Military and civilian leaders paused Friday to take part in ceremonies markingÂ National POW/MIA Recognition Day, an annual event to honor the nation's service members who were held prisoner or are still missing, and their families.
"As long as members of our Armed Forces remain unaccounted for, America will bring our fullest resources to bear in finding them and bringing them home. It is a promise we make not only to the families of our captured and our missing, but to all who have worn the uniform," President Barack Obama said.
"On September 21, 2012, the stark black and white banner symbolizing America's Missing in Action and Prisoners of War will be flown over the White House; the United States Capitol; the Departments of State, Defense, and Veterans Affairs; the Selective Service System Headquarters; the World War II Memorial; the Korean War Veterans Memorial; the Vietnam Veterans Memorial; United States post offices; national cemeteries; and other locations across our country. We raise this flag as a solemn reminder of our obligation to always remember the sacrifices made to defend our Nation," Obama's official proclamation concluded.
Meanwhile, 15Â companies and organizations from a port to a power company received the Secretary of Defense Employer Support of the Guard and Reserve Freedom Award yesterday.
Panetta visits troops
Secretary of Defense Leon Panetta visited with troops in Japan on his way to New Zealand and told them that, although the U.S. has the largest and most sophisticated array of weaponry in the world, "None of it would be worth a damn without the men and women who volunteer to serve their country."
The day's events included a Pentagon commemoration ceremony hosting former prisoners of war, family members, military service members and distinguished guests.Â Traditionally held on the third Friday in September, the event will include formal military honors.Â A flyover of military aircraft concluded the ceremony.Â
Also, in New York City, Department of Defense (DoD) representatives participate in the New York Stock Exchange's Closing Bell Ceremony to honor prisoners of war and those missing in action.Â The New York Yankees acknowledge the day with a home plate tribute to service members, past and present, during a game.Â
In addition, observances of National POW/MIA Recognition Day were held across the country on military installations, at state capitols, in local communities, schools and at various veterans' facilities.Â Â
As a result of resolutions passed in Congress, the first official commemoration of POW/MIAs was in 1979, when the first national ceremony was held.Â The observance is one of six days of the year that Congress has mandated flying of the POW/MIA flag, created by the National League of Families', at major military installations, national cemeteries, all post offices, VA medical facilities, the World War II Memorial, Korean War Veterans Memorial, the Vietnam Veterans Memorial, the offices of the secretaries of state, defense and veterans affairs, the director of the selective service system and the White House.Â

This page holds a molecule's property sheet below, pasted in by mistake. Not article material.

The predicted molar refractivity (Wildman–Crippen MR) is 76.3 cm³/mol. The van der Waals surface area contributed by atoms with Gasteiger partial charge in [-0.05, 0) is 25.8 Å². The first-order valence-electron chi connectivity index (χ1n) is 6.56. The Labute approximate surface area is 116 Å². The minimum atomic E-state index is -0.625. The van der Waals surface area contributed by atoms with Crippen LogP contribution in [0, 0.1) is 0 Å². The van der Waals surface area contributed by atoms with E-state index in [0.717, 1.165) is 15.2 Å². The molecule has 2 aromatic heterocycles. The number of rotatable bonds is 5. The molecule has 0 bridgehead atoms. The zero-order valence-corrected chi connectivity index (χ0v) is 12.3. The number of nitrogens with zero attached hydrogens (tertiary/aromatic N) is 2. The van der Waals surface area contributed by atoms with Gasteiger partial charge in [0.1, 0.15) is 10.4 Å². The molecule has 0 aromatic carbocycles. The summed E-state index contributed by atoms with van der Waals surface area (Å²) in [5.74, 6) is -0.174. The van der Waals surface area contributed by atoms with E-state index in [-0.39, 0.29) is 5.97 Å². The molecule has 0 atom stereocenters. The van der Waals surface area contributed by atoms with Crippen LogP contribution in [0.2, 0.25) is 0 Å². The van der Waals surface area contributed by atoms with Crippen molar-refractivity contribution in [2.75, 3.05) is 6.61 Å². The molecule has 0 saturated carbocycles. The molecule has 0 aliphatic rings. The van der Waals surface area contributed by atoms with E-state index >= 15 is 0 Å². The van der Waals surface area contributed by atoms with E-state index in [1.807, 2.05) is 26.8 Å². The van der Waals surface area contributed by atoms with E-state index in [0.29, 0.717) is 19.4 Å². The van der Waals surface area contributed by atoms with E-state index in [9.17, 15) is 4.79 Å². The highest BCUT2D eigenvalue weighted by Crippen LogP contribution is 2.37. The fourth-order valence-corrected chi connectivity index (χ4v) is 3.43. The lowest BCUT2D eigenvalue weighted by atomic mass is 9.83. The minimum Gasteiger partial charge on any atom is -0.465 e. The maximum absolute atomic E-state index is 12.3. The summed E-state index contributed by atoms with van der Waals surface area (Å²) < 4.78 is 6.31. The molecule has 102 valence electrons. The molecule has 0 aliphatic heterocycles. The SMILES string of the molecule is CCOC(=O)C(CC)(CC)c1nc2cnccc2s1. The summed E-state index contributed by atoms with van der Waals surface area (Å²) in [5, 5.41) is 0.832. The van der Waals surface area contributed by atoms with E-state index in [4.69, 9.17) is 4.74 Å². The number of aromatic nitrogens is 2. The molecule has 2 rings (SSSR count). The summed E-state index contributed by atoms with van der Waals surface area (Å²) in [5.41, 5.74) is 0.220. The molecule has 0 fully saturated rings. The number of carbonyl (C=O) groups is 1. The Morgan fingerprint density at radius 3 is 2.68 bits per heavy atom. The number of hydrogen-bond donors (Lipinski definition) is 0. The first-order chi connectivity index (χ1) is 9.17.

The DoD has more than 600 people dedicated to the worldwide mission of accounting for the more than 83,000 missing service members from conflicts as far back as World War II.Â Â
The ESGR Freedom Award ceremony highlighted private and public companies, large and small, which go above and beyond what the law requires to support their deployed Guard and Reserve employees, said keynote speaker Erin C. Conaton, the Undersecretary of Defense for personnel and readiness.
Now in its 17th year, the ESGR Freedom Award is the top honor the federal government can present to employers in recognition of the extra steps taken to support their deployed employees and families.
"We must take time to salute the magnitude of this contribution and to thank you," Conaton said to a large civilian and military audience at the Ronald Reagan Building and International Trade Center.
"With approximately 50 percent of the nation's military strength residing in the Guard and [the] Reserves, we know that we wouldn't be able to field the world's greatest military without the depth of reserve components," she added.
These forces maintain their high quality and readiness directly from their dedication to service, strong family support and civilian employer backing, Conaton said.
Such employers seek to not only retain and support their employees who serve in military, they also hire veterans, she said.
This year's award recipients include:
-- Basin National Cooperative, North Dakota
-- Caterpillar Inc., Illinois
-- Citi, South Dakota and New York
-- Crystal Springs United Methodist Church, Mississippi
-- Delta Airlines, Georgia
-- Gary Jet Center, Indiana
-- iostudio, Tennessee
-- Kalamazoo Department of Public Safety, Michigan
-- L-3 Communications, Utah, New York
-- Nyemaster Goode, Iowa
-- Port of Seattle, Washington
-- Siemens Corp., Delaware, District of Columbia
-- Tennessee Valley Authority, Tennessee
-- Uniform Color Co., Michigan
-- Verizon Wireless, New Jersey
Winners are selected based on nominations from employees who are in the Guard or reserves. This year's 15 winners bring to 160 the number of awards that have honored companies and organizations across the nation. This year's competition received 3,200 nominations, ESGR officials said.